… the influence of presleep pain on subsequent sleep and sleep on pain reports the next day…
… presleep pain was not a reliable predictor of subsequent sleep. Instead, sleep was better predicted by presleep cognitive arousal. Although sleep quality was a consistent predictor of pain the next day, the pain-relieving effect of sleep was only evident during the first half of the day.
How Do We Untangle Sleep, Stress and Pain?
When we’re more rested from better sleep, we experience less pain, at least for some period of time.
I’m wondering what else might come into play. For example, are we also more energetic in general and therefore, more engaged in the activities we’re pursuing? Consequently, are we less focused on the pain?
When I’m laughing, deep in conversation, merrily distracted, or awed by beauty — a painting, a piece of music — I also experience a diminishing of physical pain. In contrast, when I’m stressed, everything in my life worsens. Sure, I muddle through and even manage a smile. Like most of us, I’ve mastered the necessary art of mask, which can be a useful tool.
I know this: When I’m in pain, I have trouble sleeping and I wake more often in the night. The less I sleep, the harder it is to concentrate and the grumpier I am. I’m also hungrier, which leads to eating more (and sugary foods), which leads to gaining weight (and feeling lousy).
When I’m stressed, I also have trouble sleeping. I have learned to give myself 45 minutes and if I’m still wide awake, I get up, I work, I read, or I write. Oddly (or perhaps not), this alleviates the stress, though it results in a night of few zzzs and the following day, more pain.
When Pain Becomes the Disease
I’ve read a variety of articles that describe pain as its own disease. To some of us, this makes perfect sense. We are fundamentally in good health (and delighted that’s the case), but a variety of causes may mean we live with chronic pain, and when doctors cannot find the cause, we are dismissed. Or so it has been in the past, as this article in Spine Health explains.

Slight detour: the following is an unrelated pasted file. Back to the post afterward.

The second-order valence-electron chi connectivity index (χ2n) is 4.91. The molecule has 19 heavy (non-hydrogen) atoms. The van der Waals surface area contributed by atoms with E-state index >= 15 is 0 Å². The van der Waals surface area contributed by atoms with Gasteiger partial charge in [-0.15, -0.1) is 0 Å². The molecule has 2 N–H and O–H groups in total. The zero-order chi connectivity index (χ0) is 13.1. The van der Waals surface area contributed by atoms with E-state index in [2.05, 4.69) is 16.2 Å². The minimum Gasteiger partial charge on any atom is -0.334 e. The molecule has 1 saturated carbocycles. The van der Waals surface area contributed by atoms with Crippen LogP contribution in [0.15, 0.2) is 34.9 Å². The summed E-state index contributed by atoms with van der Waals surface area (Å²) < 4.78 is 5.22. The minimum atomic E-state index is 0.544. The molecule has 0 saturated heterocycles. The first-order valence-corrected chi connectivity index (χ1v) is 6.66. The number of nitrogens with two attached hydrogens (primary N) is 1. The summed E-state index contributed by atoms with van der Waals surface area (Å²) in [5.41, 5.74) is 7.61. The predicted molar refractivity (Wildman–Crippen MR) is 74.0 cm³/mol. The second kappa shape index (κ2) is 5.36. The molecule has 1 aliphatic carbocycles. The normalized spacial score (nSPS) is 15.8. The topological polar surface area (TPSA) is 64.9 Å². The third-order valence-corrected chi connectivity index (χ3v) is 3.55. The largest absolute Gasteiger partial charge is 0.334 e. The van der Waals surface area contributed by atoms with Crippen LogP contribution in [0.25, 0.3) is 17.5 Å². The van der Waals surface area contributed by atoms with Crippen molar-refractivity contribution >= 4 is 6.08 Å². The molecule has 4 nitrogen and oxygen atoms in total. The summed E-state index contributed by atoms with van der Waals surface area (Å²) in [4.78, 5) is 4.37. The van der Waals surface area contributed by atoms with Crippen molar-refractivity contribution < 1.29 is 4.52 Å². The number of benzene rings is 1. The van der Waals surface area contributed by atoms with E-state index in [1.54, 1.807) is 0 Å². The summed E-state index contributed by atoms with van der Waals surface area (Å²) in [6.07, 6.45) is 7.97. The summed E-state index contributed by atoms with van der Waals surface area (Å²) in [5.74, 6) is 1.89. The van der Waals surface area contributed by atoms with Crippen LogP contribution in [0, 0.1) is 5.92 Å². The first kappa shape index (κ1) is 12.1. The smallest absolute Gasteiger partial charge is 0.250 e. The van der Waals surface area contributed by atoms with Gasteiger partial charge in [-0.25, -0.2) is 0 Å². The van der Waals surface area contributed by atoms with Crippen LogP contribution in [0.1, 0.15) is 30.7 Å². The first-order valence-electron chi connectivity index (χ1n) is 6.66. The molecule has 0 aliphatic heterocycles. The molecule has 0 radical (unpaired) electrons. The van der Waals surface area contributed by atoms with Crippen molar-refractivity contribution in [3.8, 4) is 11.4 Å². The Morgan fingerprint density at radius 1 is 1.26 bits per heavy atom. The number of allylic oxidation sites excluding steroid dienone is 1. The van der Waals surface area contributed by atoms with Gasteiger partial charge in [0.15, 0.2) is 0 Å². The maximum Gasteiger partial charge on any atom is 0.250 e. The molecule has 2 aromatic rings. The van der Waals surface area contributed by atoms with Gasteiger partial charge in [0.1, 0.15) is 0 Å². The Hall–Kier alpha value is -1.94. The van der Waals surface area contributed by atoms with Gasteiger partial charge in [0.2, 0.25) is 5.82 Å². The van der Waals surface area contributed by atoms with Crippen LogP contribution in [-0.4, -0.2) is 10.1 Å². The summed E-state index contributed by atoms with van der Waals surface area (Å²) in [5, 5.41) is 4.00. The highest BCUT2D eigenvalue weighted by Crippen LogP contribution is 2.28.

Managing the pain — whether nagging like mine or more acute — is critical. Ignoring it, however much for practical reasons (time, money), isn’t an answer. Perhaps viewing the pain as central rather than symptomatic will lead to more options for pain relief that include healthy eating, appropriate exercise, sleep, stress management, lifestyle changes and, where needed, affordable and covered medications, therapeutic massage, acupuncture or other alternatives that enable us to enjoy our lives.
And let’s say goodbye to the days of shuttling women out of the doctor’s office with this line: “Aches and pains are part of depression; here’s a Prozac.”
One final note: As part of my commitment to a Midlife Makeover, with health and well-being my primary goal, I’m chasing down these sources of pain. In the past few weeks I’ve zeroed in on one — it should be manageable — but oh, that timeline when it comes to referrals, appointments, and whatever comes next. I am determined to get answers, to do what I can, and to improve the quality of my daily life.
Do you deal with chronic pain? How do you treat it? What if pain prevents exercise? What have you learned about your own pain-sleep relationship?
*Source: WebMD, 2011
You May Also Enjoy